Re: Communal eating question from new UK group
From: S. Kashdan (skashdanscn.org)
Date: Sat, 23 Nov 2002 00:30:06 -0700 (MST)
Here at Jackson Place Cohousing the cooks are quite good about preparing
foods for people with special needs, even though we often have 50 people
eating a meal. But, there are still some problems, because some people want
desserts with sweets, while others do not, especially not for their
children. So, some cooks accommodate and others do not. And, some people use
more oil when cooking than others, which disagrees with some of our
digestive systems. and, I know at least two people who don't attend most
meals because of needing to lose weight. But, generally the meals are quite
good, and the cooks and cleaners work very hard to make them fit the needs
of everyone who expresses an interest in coming.

There are also tensions because most of the children are very excited by the
presence of so many people, all shouting, and especially the other children.
Most of our 12 children are under 7. They tend to want to shout too, and to
run around, and to carry their food with them if they are not stopped fairly
firmly. But, some of the adults (both some with and some without children of
their own) want the children to learn to be quieter and sit still longer in
the common house dining room. This involves different ideas of how to define
rules for children and how to influence them. And it also involves parents'
feelings being hurt because they experience the complaints as being
criticized for their way of parenting. So, this has caused some tensions
that we are currently trying to resolve.

The problems of making meals that suit members' needs and the problem of how
to handle children's issues related to common meals are both more difficult
to deal with than the problem of soundproofing, although they probably
require less money.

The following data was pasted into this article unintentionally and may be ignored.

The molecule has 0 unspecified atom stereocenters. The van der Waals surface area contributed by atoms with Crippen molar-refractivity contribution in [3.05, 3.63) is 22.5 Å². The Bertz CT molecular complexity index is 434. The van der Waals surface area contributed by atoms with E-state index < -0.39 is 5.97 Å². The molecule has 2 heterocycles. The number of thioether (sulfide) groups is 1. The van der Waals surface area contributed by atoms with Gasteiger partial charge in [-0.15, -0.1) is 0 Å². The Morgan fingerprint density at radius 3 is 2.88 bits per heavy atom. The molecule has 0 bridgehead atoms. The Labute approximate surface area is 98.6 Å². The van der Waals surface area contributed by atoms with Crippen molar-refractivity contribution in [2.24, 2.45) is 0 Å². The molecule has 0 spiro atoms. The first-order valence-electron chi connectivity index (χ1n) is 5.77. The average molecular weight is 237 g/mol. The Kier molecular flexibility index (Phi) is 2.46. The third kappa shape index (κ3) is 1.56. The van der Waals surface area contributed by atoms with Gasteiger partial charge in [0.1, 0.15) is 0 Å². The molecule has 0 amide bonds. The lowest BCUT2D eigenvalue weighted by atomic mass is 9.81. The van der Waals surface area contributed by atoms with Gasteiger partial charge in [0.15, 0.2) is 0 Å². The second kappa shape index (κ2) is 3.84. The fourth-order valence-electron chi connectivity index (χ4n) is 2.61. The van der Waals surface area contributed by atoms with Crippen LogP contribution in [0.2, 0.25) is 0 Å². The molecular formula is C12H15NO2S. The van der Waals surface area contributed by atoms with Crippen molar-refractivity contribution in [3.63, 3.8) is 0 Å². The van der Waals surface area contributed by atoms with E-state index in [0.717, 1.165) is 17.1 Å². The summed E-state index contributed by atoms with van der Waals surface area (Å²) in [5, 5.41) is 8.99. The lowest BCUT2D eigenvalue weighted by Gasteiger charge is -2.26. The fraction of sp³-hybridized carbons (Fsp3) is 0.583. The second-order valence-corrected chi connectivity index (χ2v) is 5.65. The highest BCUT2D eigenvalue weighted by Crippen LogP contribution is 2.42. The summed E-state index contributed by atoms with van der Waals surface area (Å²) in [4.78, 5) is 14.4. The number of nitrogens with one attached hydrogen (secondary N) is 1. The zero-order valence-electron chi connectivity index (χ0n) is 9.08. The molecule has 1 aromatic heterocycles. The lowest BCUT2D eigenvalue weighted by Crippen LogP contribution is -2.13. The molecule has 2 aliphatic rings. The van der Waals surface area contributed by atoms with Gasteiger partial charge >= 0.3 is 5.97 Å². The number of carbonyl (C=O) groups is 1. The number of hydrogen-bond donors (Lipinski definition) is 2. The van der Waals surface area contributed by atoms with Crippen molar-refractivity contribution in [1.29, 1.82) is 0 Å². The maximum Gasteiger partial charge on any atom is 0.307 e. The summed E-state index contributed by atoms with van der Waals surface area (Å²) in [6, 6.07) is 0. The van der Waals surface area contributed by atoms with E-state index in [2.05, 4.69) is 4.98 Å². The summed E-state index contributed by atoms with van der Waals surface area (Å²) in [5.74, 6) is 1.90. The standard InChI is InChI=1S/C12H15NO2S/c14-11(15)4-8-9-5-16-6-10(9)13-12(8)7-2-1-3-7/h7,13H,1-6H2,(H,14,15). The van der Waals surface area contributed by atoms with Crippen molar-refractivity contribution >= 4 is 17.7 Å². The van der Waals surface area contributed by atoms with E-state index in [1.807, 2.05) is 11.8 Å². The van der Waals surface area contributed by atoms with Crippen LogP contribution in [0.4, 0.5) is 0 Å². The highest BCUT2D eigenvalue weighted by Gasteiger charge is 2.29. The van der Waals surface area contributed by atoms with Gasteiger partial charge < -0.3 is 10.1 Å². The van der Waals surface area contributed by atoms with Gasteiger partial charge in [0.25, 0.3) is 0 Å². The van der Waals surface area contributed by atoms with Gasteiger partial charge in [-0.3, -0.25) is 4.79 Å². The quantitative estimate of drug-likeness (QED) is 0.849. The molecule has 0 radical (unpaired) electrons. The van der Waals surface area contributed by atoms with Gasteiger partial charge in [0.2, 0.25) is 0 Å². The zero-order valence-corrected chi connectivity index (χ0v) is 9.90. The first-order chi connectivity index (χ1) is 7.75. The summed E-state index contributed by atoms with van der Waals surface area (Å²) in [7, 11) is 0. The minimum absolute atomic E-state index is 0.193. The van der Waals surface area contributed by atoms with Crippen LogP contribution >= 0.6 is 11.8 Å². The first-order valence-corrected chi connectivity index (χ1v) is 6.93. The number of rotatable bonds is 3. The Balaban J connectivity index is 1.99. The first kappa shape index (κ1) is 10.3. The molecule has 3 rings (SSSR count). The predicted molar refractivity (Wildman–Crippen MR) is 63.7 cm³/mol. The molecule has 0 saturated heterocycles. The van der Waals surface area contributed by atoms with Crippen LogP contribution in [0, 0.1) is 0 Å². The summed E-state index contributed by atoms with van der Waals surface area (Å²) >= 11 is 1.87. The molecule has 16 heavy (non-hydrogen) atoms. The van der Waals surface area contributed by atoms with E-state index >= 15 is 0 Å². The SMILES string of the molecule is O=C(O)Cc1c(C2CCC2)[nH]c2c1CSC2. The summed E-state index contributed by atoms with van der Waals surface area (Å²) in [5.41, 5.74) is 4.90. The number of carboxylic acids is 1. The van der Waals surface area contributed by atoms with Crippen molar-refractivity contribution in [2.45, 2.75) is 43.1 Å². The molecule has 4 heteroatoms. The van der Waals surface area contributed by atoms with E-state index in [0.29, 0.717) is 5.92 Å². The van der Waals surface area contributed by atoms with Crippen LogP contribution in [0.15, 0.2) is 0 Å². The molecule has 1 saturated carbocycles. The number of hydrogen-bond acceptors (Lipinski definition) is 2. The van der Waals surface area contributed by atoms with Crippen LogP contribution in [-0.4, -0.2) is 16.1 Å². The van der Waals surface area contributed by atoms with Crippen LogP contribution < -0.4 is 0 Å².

Sylvie Kashdan
Jackson Place Cohousing
800 Hiawatha Place South
Seattle, WA 98144
www.seattlecohousing.org

----- Original Message -----
From: "Sharon Villines" <sharon [at] sharonvillines.com>
To: <cohousing-l [at] cohousing.org>
Sent: Wednesday, November 20, 2002 3:59 PM
Subject: Re: [C-L]_Communal eating question from new UK group


> Hello from Springhill, Stroud England
>
> We are a group of 30 families currently building a co-housing project in
> Stroud, Gloucestershire (www.cohouses.net). Now that building has started
> we are concentrating on the common house and the way in which we see
> ourselves living there. We are very exc ited at the prospect of eating
> together but find the organisation of such a task a challenge to say the
> least.  It would be very helpful to hear about other communities
> experiences and how they have managed to accomplish this feat.  We are
> particularly co ncerned about administration (meal planning, food
> ordering, keeping accounts etc.) and the amount of time that will need to
> be devoted to it.

The payment part is actually easy. We have meal cards and set meal prices of
$4 and $2 for kids. People pay by check, in advance for a meal card of 10
meals. The cards are kept in the kitchen and people sign when they eat a
meal. All the checks go to a checking account from which cooks are
reimbursed for their expenses.

Meals are the one thing I feel disappointed in and they were the one feature
I was most looking forward to. Cooking for a one person is a drag. I never
eat enough vegetables.

Our group is large (75 residents now) and people often invite guests to
meals. 25+ is the standard and for a nice meal, 50 is not unheard of. Then
there is the range of eaters from meat to vegetarian to vegan. I eat a very
low carb diet (or should) so most meals are out of the question for me.
People tend to cook beans and rice, perhaps with a little meat thrown in.
The only vegetable is salad. As good as the meals are, I really need
vegetables -- not starch. This seems to be an impossible concept for large
groups.

I spend on average a full day a week (often much more) on community work of
various kinds so I have not offered to cook. Perhaps 4 years in there will
be time. In the meantime, if I go early, I stand around. If I go late there
is nothing left that I can eat. Meals are also loud. (Acoustics is one of
the projects I am working on.) I usually take a plate and go back to my
unit.

And none of this is the fault of the cooks who do wonderful meals -- too
wonderful -- too many people!

So meals are not as easy as they sound sometimes but paying for them is not
the hard part.

Sharon
--
Sharon Villines
Takoma Village Cohousing, Washington DC
http://www.takomavillage.org

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